You will find a header in the mail that was processed by SpamAssassin X-Spam-Status to read the results of the mail analysis.
X-Spam-Status: Yes, score=14.3 required=7.0 tests=FI_NOTFROMFI,
	NO_REAL_NAME,UNDISC_RECIPS autolearn=disabled version=3.1.9
  • mail has been marked as spam
  • his score is 14.3
  • the phenomena that contributed to the score are listed in the list tests
What is the meaning of individual phenomena is usually irrelevant, but you can learn it from the head X-Spam-Report that SpamAssassin puts in every mail it considers spam.

You can configure SpamAssassin behavior to some extent in the file mentioned earlier ~/.spamassassin/user_prefs (access permission requirements also apply). The following sections describe how to use the file for three basic configuration changes; details about them and other possible modifications will be provided by the order man Mail::SpamAssassin::Conf .

Change the minimum spam score

By default, any mail with a score equal to or greater than 7 is marked as spam. To change this boundary, insert a line (instead of X set the desired fair value):
required_hits X
Increasing the border score is relatively safe; the number of spam not recognized will likely increase. Lowering the border is not recommended.

Definition of own phenomena

Most often, it is desirable to identify in the mail certain text strings or patterns that bear a certain informative value about spam, respectively. the harmlessness of the entire mail. In SpamAssassin, these patterns are defined using Perl regular expressions . To introduce a phenomenon called RULE (with verbal description DESC and score X ) to search for a string matching the term EXP in the header HDR In the configuration file, insert the following lines:
header    RULE  HDR =~ EXP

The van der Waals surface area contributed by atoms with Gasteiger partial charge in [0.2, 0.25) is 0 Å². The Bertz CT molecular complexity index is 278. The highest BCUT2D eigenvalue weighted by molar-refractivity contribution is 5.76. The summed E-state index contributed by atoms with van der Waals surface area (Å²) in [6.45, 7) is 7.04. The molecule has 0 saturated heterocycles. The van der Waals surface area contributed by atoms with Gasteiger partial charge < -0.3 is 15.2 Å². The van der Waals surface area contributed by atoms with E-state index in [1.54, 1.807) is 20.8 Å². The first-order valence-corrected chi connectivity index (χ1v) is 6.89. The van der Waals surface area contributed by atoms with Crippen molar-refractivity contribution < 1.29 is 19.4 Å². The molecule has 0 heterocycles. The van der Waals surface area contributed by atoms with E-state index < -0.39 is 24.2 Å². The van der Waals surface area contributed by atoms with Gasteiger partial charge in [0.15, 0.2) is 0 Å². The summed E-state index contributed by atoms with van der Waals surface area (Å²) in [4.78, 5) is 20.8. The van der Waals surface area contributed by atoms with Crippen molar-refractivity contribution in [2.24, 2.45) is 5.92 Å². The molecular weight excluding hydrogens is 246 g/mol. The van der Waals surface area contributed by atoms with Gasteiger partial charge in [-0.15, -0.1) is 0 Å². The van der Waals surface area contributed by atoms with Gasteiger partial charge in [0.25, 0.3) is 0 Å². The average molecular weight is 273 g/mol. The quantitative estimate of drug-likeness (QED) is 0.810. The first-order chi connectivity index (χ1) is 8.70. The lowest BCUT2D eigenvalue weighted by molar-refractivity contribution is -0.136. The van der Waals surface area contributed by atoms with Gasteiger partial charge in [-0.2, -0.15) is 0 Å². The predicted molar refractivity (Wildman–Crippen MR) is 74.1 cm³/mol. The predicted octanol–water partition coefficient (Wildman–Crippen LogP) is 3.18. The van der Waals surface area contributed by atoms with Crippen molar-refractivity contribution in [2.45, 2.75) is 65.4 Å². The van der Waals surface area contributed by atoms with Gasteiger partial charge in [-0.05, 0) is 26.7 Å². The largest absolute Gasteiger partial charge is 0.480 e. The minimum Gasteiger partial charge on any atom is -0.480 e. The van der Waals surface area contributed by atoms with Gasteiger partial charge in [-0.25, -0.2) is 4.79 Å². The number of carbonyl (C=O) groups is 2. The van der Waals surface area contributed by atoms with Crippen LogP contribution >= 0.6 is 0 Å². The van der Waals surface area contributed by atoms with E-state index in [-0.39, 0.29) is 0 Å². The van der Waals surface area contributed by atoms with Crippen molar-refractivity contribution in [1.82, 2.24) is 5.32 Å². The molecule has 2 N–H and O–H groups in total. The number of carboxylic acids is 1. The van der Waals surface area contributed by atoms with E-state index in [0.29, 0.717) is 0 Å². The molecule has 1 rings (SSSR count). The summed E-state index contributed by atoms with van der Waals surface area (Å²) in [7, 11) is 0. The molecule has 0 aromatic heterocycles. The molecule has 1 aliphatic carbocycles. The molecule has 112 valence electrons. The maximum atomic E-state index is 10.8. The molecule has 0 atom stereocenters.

describe  RULE  DESC
score     RULE  X
For example:
header    FI_CHEAPOEM  Subject =~ /cheap\s+oem\s+soft/i
describe  FI_CHEAPOEM  Cheap OEM Soft..
score     FI_CHEAPOEM  4.5
To introduce a phenomenon called RULE (with verbal description DESC and score X ) to search for a string matching the term EXP in the body of the mail, insert the following lines into the configuration file:
body      RULE  EXP
describe  RULE  DESC
score     RULE  X
For example:
body      FI_ISMU  /IS\s*MU/
describe  FI_ISMU  IS MU
score     FI_ISMU  -2

Change the score of a phenomenon defined globally

It is possible to change (with effect only for your mail) the score of those phenomena that you did not introduce yourself. The implementation is intuitive: adding the following line to the configuration file changes the score of the phenomenon RULE on X :
score  RULE  X


The Bayesian statistical filter dSpam also recognizes text substrings in phenomena - phenomena - to which it assigns a certain score and, considering all the phenomena found, determines whether or not the mail in question is spam. However, it differs from SpamAssassin's behavior.

The set of events and their scores change spontaneously, without explicit administrator or user intervention in the configuration. The filter defines / modifies phenomena and scores in the so-called learning phase (training) based on the examination of e-mails for which the spam / nesam category is explicitly predetermined. In other words: in the learning phase, the filter is sent to emails that are known to be spam, and the filter (according to the Bayesian formula - hence the type of filter) adjusts the idea of how spam looks like to be filtered Recognize by mail. The same is true of spam. Learning takes place constantly (the filter is reconfigured every day on the order of dozens of new learning e-mails) and the filter only slowly forgets what it has learned before. This creates a very sensitive detection mechanism that is tailored to the specific environment - the specific ideas of the administrator and users about how spam looks and how it looks like spam. In addition, this mechanism evolves over time to take account of the ever-changing features of spam.

When dSpam was first deployed to FI, it was trained on a non-trivial set of spam, respectively. the spam that the manager has accumulated in recent months. Since then, dSpam has been learning mostly automated. The sources of learning spam are:

  • e-mails coming to a certain e-mail address (so called honeypot) in the FI domain that does not belong to any user and which is ostentatiously published on the Internet in order to be reported to spam producers (represented by programs that do not usually possess much )
  • emails coming to

The source of learning spam is emails coming to .

Every e-mail that is processed by dSpam is enriched with headers that specify the verdict of dSpam evaluation as well as the reasoning behind this verdict. Headers are key X-DSPAM-Result and X-DSPAM-Factors . For example:

X-DSPAM-Result: Spam
X-DSPAM-Factors: 15,
	liable+for, 0.00448,
	liable, 0.00673,
	shall+not, 0.00738,